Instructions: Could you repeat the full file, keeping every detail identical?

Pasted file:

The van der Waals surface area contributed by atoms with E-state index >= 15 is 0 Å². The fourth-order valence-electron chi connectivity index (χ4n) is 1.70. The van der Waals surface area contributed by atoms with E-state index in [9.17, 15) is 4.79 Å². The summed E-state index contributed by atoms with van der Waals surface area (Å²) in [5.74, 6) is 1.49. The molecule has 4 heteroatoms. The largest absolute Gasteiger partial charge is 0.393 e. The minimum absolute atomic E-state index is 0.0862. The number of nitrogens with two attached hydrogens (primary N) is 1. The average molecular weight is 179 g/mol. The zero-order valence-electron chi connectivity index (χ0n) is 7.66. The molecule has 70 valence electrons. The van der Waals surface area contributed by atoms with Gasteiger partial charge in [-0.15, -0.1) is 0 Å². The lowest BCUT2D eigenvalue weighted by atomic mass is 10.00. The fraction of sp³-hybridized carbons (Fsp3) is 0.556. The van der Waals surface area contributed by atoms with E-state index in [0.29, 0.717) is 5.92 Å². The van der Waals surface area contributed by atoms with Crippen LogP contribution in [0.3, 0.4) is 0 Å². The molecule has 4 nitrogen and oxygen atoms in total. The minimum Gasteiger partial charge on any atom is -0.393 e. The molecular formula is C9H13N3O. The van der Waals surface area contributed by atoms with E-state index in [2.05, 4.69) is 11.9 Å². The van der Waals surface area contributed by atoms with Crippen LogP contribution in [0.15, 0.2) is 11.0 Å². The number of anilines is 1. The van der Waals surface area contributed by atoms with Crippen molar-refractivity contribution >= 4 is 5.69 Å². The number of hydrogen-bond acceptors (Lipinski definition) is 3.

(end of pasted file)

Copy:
The van der Waals surface area contributed by atoms with E-state index >= 15 is 0 Å². The fourth-order valence-electron chi connectivity index (χ4n) is 1.70. The van der Waals surface area contributed by atoms with E-state index in [9.17, 15) is 4.79 Å². The summed E-state index contributed by atoms with van der Waals surface area (Å²) in [5.74, 6) is 1.49. The molecule has 4 heteroatoms. The largest absolute Gasteiger partial charge is 0.393 e. The minimum absolute atomic E-state index is 0.0862. The number of nitrogens with two attached hydrogens (primary N) is 1. The average molecular weight is 179 g/mol. The zero-order valence-electron chi connectivity index (χ0n) is 7.66. The molecule has 70 valence electrons. The van der Waals surface area contributed by atoms with Gasteiger partial charge in [-0.15, -0.1) is 0 Å². The lowest BCUT2D eigenvalue weighted by atomic mass is 10.00. The fraction of sp³-hybridized carbons (Fsp3) is 0.556. The van der Waals surface area contributed by atoms with E-state index in [0.29, 0.717) is 5.92 Å². The van der Waals surface area contributed by atoms with Crippen LogP contribution in [0.3, 0.4) is 0 Å². The molecule has 4 nitrogen and oxygen atoms in total. The minimum Gasteiger partial charge on any atom is -0.393 e. The molecular formula is C9H13N3O. The van der Waals surface area contributed by atoms with E-state index in [2.05, 4.69) is 11.9 Å². The van der Waals surface area contributed by atoms with Crippen LogP contribution in [0.15, 0.2) is 11.0 Å². The number of anilines is 1. The van der Waals surface area contributed by atoms with Crippen molar-refractivity contribution >= 4 is 5.69 Å². The number of hydrogen-bond acceptors (Lipinski definition) is 3.